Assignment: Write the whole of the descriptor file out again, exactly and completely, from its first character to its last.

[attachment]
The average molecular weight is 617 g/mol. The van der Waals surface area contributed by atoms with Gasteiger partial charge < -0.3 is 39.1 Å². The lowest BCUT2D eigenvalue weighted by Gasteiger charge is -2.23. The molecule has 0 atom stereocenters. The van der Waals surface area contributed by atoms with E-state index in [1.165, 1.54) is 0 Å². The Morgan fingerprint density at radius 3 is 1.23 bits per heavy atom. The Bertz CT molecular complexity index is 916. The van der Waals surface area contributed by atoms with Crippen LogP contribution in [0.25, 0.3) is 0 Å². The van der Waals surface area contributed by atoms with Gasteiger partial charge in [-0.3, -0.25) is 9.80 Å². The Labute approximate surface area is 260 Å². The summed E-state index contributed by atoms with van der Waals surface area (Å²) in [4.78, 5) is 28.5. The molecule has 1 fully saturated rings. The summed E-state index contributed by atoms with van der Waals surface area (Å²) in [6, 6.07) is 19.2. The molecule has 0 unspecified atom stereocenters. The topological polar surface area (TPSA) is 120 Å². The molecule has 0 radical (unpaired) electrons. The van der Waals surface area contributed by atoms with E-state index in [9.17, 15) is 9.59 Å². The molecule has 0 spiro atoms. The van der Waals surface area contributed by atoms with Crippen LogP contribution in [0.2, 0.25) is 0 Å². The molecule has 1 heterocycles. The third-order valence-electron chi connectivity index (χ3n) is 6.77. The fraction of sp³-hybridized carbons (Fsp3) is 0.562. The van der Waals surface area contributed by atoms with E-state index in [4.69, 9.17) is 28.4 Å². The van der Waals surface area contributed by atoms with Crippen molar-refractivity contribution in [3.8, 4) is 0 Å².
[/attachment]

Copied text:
The average molecular weight is 617 g/mol. The van der Waals surface area contributed by atoms with Gasteiger partial charge < -0.3 is 39.1 Å². The lowest BCUT2D eigenvalue weighted by Gasteiger charge is -2.23. The molecule has 0 atom stereocenters. The van der Waals surface area contributed by atoms with E-state index in [1.165, 1.54) is 0 Å². The Morgan fingerprint density at radius 3 is 1.23 bits per heavy atom. The Bertz CT molecular complexity index is 916. The van der Waals surface area contributed by atoms with Crippen LogP contribution in [0.25, 0.3) is 0 Å². The van der Waals surface area contributed by atoms with Gasteiger partial charge in [-0.3, -0.25) is 9.80 Å². The Labute approximate surface area is 260 Å². The summed E-state index contributed by atoms with van der Waals surface area (Å²) in [4.78, 5) is 28.5. The molecule has 1 fully saturated rings. The summed E-state index contributed by atoms with van der Waals surface area (Å²) in [6, 6.07) is 19.2. The molecule has 0 unspecified atom stereocenters. The topological polar surface area (TPSA) is 120 Å². The molecule has 0 radical (unpaired) electrons. The van der Waals surface area contributed by atoms with E-state index in [9.17, 15) is 9.59 Å². The molecule has 0 spiro atoms. The van der Waals surface area contributed by atoms with Crippen LogP contribution in [0.2, 0.25) is 0 Å². The molecule has 1 heterocycles. The third-order valence-electron chi connectivity index (χ3n) is 6.77. The fraction of sp³-hybridized carbons (Fsp3) is 0.562. The van der Waals surface area contributed by atoms with E-state index in [4.69, 9.17) is 28.4 Å². The van der Waals surface area contributed by atoms with Crippen molar-refractivity contribution in [3.8, 4) is 0 Å².